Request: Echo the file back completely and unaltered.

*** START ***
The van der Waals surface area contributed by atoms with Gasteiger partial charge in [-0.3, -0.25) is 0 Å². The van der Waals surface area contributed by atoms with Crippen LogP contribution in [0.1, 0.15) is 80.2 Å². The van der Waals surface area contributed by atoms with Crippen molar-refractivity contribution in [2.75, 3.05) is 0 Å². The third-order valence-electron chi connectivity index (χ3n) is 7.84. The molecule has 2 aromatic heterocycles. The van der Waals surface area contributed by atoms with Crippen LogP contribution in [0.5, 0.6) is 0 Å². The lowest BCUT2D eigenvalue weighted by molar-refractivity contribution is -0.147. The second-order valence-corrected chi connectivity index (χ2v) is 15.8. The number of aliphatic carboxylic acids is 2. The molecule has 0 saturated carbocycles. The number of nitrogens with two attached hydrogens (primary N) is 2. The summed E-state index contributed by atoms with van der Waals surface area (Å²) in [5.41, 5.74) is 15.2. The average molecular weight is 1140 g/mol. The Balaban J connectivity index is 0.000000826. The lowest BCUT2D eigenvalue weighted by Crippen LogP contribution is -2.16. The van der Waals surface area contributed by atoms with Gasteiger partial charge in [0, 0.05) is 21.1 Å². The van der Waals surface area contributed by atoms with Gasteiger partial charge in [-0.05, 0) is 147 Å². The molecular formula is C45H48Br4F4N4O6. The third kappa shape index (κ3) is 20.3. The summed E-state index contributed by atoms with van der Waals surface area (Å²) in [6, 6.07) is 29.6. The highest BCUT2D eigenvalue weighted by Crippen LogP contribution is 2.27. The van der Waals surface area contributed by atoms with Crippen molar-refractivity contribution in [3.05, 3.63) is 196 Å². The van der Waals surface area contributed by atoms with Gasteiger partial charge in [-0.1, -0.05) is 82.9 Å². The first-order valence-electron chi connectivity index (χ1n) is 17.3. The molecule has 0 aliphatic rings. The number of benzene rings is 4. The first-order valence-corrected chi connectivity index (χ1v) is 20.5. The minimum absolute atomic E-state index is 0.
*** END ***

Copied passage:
The van der Waals surface area contributed by atoms with Gasteiger partial charge in [-0.3, -0.25) is 0 Å². The van der Waals surface area contributed by atoms with Crippen LogP contribution in [0.1, 0.15) is 80.2 Å². The van der Waals surface area contributed by atoms with Crippen molar-refractivity contribution in [2.75, 3.05) is 0 Å². The third-order valence-electron chi connectivity index (χ3n) is 7.84. The molecule has 2 aromatic heterocycles. The van der Waals surface area contributed by atoms with Crippen LogP contribution in [0.5, 0.6) is 0 Å². The lowest BCUT2D eigenvalue weighted by molar-refractivity contribution is -0.147. The second-order valence-corrected chi connectivity index (χ2v) is 15.8. The number of aliphatic carboxylic acids is 2. The molecule has 0 saturated carbocycles. The number of nitrogens with two attached hydrogens (primary N) is 2. The summed E-state index contributed by atoms with van der Waals surface area (Å²) in [5.41, 5.74) is 15.2. The average molecular weight is 1140 g/mol. The Balaban J connectivity index is 0.000000826. The lowest BCUT2D eigenvalue weighted by Crippen LogP contribution is -2.16. The van der Waals surface area contributed by atoms with Gasteiger partial charge in [0, 0.05) is 21.1 Å². The van der Waals surface area contributed by atoms with Gasteiger partial charge in [-0.05, 0) is 147 Å². The molecular formula is C45H48Br4F4N4O6. The third kappa shape index (κ3) is 20.3. The summed E-state index contributed by atoms with van der Waals surface area (Å²) in [6, 6.07) is 29.6. The highest BCUT2D eigenvalue weighted by Crippen LogP contribution is 2.27. The van der Waals surface area contributed by atoms with Crippen molar-refractivity contribution in [3.05, 3.63) is 196 Å². The van der Waals surface area contributed by atoms with Gasteiger partial charge in [-0.1, -0.05) is 82.9 Å². The first-order valence-electron chi connectivity index (χ1n) is 17.3. The molecule has 0 aliphatic rings. The number of benzene rings is 4. The first-order valence-corrected chi connectivity index (χ1v) is 20.5. The minimum absolute atomic E-state index is 0.